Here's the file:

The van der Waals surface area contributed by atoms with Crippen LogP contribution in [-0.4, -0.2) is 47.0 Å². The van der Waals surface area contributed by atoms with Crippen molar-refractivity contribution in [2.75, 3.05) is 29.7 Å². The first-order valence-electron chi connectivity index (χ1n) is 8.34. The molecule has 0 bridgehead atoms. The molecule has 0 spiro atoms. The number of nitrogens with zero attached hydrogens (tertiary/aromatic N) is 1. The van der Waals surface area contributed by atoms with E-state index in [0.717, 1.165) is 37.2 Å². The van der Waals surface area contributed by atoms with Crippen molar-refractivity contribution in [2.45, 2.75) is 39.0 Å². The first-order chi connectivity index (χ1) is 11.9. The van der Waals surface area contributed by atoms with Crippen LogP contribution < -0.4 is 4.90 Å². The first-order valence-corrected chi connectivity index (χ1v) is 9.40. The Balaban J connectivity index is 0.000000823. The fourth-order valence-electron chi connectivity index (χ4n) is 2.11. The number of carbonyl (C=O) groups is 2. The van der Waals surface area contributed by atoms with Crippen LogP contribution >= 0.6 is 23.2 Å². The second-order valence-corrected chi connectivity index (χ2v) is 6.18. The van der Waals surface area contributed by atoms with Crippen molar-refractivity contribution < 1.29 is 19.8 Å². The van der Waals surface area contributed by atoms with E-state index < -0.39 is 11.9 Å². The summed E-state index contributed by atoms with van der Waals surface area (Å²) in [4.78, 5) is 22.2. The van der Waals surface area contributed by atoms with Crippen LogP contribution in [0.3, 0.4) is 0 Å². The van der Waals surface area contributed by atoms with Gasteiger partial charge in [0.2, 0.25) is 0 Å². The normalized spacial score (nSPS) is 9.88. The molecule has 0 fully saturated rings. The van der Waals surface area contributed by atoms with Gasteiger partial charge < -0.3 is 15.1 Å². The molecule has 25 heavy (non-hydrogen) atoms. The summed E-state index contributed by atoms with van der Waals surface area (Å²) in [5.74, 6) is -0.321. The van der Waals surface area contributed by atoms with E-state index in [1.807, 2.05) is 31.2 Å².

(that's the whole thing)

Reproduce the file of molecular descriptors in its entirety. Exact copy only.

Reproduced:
The van der Waals surface area contributed by atoms with Crippen LogP contribution in [-0.4, -0.2) is 47.0 Å². The van der Waals surface area contributed by atoms with Crippen molar-refractivity contribution in [2.75, 3.05) is 29.7 Å². The first-order valence-electron chi connectivity index (χ1n) is 8.34. The molecule has 0 bridgehead atoms. The molecule has 0 spiro atoms. The number of nitrogens with zero attached hydrogens (tertiary/aromatic N) is 1. The van der Waals surface area contributed by atoms with E-state index in [0.717, 1.165) is 37.2 Å². The van der Waals surface area contributed by atoms with Crippen molar-refractivity contribution in [2.45, 2.75) is 39.0 Å². The first-order chi connectivity index (χ1) is 11.9. The van der Waals surface area contributed by atoms with Crippen LogP contribution < -0.4 is 4.90 Å². The first-order valence-corrected chi connectivity index (χ1v) is 9.40. The Balaban J connectivity index is 0.000000823. The fourth-order valence-electron chi connectivity index (χ4n) is 2.11. The number of carbonyl (C=O) groups is 2. The van der Waals surface area contributed by atoms with Crippen LogP contribution >= 0.6 is 23.2 Å². The second-order valence-corrected chi connectivity index (χ2v) is 6.18. The van der Waals surface area contributed by atoms with Crippen molar-refractivity contribution < 1.29 is 19.8 Å². The van der Waals surface area contributed by atoms with E-state index < -0.39 is 11.9 Å². The summed E-state index contributed by atoms with van der Waals surface area (Å²) in [4.78, 5) is 22.2. The van der Waals surface area contributed by atoms with Crippen LogP contribution in [0.3, 0.4) is 0 Å². The van der Waals surface area contributed by atoms with Gasteiger partial charge in [0.2, 0.25) is 0 Å². The normalized spacial score (nSPS) is 9.88. The molecule has 0 fully saturated rings. The van der Waals surface area contributed by atoms with Gasteiger partial charge < -0.3 is 15.1 Å². The molecule has 25 heavy (non-hydrogen) atoms. The summed E-state index contributed by atoms with van der Waals surface area (Å²) in [5.74, 6) is -0.321. The van der Waals surface area contributed by atoms with E-state index in [1.807, 2.05) is 31.2 Å².